BAGHDAD, Iraq—In between the Iraqis who adamantly oppose the upcoming elections and those who consider them the beginning of a new kind of country are skeptics such as Awas Hussein who fear the vote is rigged.
Hussein, 32, of Baghdad, plans to vote Jan. 30, but he believes either the Americans or the top political parties will ultimately decide among themselves who should win.
"I doubt that this will be the Iraqis' decision only. There will be interference from the U.S.," Hussein said. "I hope it will be legitimate elections. I really don't know, but I will try to do my part and vote and see what happens."
Hussein's doubts are part of a broader debate among Iraqis over whether their votes will count—and by how much.
Voters will cast ballots for competing slates of candidates, rather than for individuals, for a National Assembly. But the populace still doesn't know who the candidates are in each slate and how the process will work, which is fueling part of the debate. And in a nation whose government has been guided by the United States for the last two years, many find it hard to believe that U.S. officials will suddenly relinquish control. After all, America fought a war here because it didn't like the government in place. Will it stand aside now?
Mahmoud al Dulame, 43, is an ex-military officer from Fallujah who's out of work and, after U.S. troops attacked the city last year, out of a home. He doesn't plan to vote.
"America will definitely have a hand in this election. It didn't come all this way across the continents to offer Iraqis democracy," al Dulame said. "They will not let the Iraqis choose a government unless it is already favored by them. Therefore, I don't think it will be true elections."
U.S. officials have said little about the candidates, in part to quell that notion. They know they have a credibility problem among many Iraqis.
Recognizing that the credibility of the election is as important as its execution, the Independent Electoral Commission, an Iraqi body appointed to manage the elections, is trying to convince Iraqis that the process is legitimate. Its leaders often use the word transparent to describe the process, going so far as to have voters drop their ballots in 19,000 clear plastic ballot boxes.
Carlos Valenzuela, the U.N. representative on the commission, said a large segment of the population must consider the election credible for it to succeed—and that will be difficult.
The credibility of the process is already fragile "because of the security situation," Valenzuela said. Regardless, the elections must go forward. "A transitional election is never risk free."
Still, some Iraqis believe the ballot boxes will be stuffed with extra votes and that the commission will ignore the real results.
Who Iraqis believe will stuff the ballots, though, depends in part on whom they want to win. Many supporters of the main Shiite Muslim list, the United Iraqi Alliance, believe if their slate doesn't win, it's because the Americans wouldn't allow a government that could be driven by religion. Instead, they expect the Americans to stuff ballot boxes so that interim Iraqi Prime Minister Ayad Allawi's slate, the Iraqi List, gets enough votes.
Supporters of Allawi charge that if their candidate doesn't garner the most votes, it's because the Shiite parties stole the election.
After the ballots are cast, election workers will begin counting at each polling center. Another 128 international monitors will oversee the process, the election commission has said. The tallies will be sent to Baghdad, where monitors will watch election workers count those tallies.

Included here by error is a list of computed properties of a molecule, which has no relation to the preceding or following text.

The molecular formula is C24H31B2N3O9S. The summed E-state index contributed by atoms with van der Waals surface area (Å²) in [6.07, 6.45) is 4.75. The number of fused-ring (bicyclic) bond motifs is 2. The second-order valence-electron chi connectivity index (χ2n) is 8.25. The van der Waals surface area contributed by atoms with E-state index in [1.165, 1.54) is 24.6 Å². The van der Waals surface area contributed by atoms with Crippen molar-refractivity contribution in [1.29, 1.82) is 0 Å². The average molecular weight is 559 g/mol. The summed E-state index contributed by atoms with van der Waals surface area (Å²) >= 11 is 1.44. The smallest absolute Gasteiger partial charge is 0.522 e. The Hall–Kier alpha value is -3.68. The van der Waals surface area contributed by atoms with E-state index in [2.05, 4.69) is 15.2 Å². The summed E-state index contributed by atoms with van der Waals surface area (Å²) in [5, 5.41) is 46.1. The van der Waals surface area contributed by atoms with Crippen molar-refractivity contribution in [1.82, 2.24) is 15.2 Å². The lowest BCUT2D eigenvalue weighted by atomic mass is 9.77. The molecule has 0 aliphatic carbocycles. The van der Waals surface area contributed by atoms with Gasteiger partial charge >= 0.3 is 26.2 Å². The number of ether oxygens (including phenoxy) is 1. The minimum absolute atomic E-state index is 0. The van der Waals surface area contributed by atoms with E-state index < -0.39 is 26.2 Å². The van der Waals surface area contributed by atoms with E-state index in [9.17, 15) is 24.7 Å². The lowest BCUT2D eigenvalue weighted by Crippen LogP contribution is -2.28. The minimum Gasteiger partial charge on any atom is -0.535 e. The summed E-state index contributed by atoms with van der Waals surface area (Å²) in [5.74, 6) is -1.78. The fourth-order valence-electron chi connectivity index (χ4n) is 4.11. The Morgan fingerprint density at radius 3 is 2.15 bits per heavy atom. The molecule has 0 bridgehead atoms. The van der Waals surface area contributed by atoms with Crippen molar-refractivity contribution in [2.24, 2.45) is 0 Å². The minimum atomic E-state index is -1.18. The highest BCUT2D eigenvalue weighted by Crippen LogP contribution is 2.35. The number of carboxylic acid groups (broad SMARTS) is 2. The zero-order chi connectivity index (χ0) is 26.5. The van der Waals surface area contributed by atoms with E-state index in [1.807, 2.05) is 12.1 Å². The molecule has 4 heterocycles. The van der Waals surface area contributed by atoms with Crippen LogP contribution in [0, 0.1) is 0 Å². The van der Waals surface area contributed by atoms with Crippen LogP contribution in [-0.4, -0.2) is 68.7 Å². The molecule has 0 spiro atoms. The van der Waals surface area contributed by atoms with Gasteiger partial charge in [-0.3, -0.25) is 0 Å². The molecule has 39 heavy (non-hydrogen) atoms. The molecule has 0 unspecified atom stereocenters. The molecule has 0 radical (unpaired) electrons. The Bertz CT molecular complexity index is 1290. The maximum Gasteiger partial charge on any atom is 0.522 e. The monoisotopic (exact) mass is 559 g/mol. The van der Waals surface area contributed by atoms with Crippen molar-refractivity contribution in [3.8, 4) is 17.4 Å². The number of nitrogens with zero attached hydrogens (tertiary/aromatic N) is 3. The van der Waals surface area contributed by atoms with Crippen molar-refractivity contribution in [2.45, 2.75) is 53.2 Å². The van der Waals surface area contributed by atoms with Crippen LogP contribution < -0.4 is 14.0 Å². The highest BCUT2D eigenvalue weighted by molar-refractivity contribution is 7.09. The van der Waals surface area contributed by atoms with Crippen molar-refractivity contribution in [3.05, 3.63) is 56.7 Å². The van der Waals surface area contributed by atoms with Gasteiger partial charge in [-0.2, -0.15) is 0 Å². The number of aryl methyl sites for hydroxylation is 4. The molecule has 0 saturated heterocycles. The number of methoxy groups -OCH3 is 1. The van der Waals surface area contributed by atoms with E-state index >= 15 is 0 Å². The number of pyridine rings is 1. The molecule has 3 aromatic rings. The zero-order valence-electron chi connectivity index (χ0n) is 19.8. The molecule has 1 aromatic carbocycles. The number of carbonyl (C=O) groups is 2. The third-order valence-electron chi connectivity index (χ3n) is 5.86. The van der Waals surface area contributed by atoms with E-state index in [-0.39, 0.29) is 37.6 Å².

Some observers believe that fraud could happen during the count, with those in the polling centers striking deals over the tally. Or someone in the polling center could stuff the ballot boxes.
To counter that, Valenzuela said there are security measures on the ballots themselves and that voters will make indelible fingerprints on their ballots.
Hazim Abdel Hamid al Nuaimi, a professor of politics at al Mustansiriya University in Baghdad, believes that fraud could happen within the election commission, noting that Iraqis know very little about it. He said nobody believes the United Nations could stop fraud, saying, "We don't rely on them to expose forgery."
Iraqis have little experience with democratic elections and many have a hard time believing the government would truly allow people to choose.
Here, and in other Middle East countries that hold elections, people are used to one candidate winning by an overwhelming majority, despite the will of the people.
"Iraqis have had a bad election experience. They will always have this fraud theory," said al Nuaimi.
Indeed, Saddam Hussein won all of his elections with 99 percent of the vote. In Egypt, President Hosni Mubarak won by more than 95 percent of the vote in his last election.
Nasir Hussain, a student at Baghdad University, said a microcosm of that type of election still exists. When he and his classmates voted for a student representative, the university rejected that vote and "made everyone elect the person they wanted."
"So that's my democracy experience," Hussain said. "I measure elections from this experience. I believe America and the people who came with it will choose, not us."
The electoral commission has set up a committee to investigate allegations of fraud. A candidate or political entity can file a complaint after the election and the commission will review it. If the candidate alleging wrongdoing doesn't support the committee's findings, he can appeal to a three-judge independent transitional Judiciary Board. That panel's findings are final.
(Alawsy is an Iraqi special correspondent.)
(c) 2005, Knight Ridder/Tribune Information Services.
GRAPHICS (from KRT Graphics, 202-383-6064): 20050125 Iraq glance and 20050124 USIRAQ election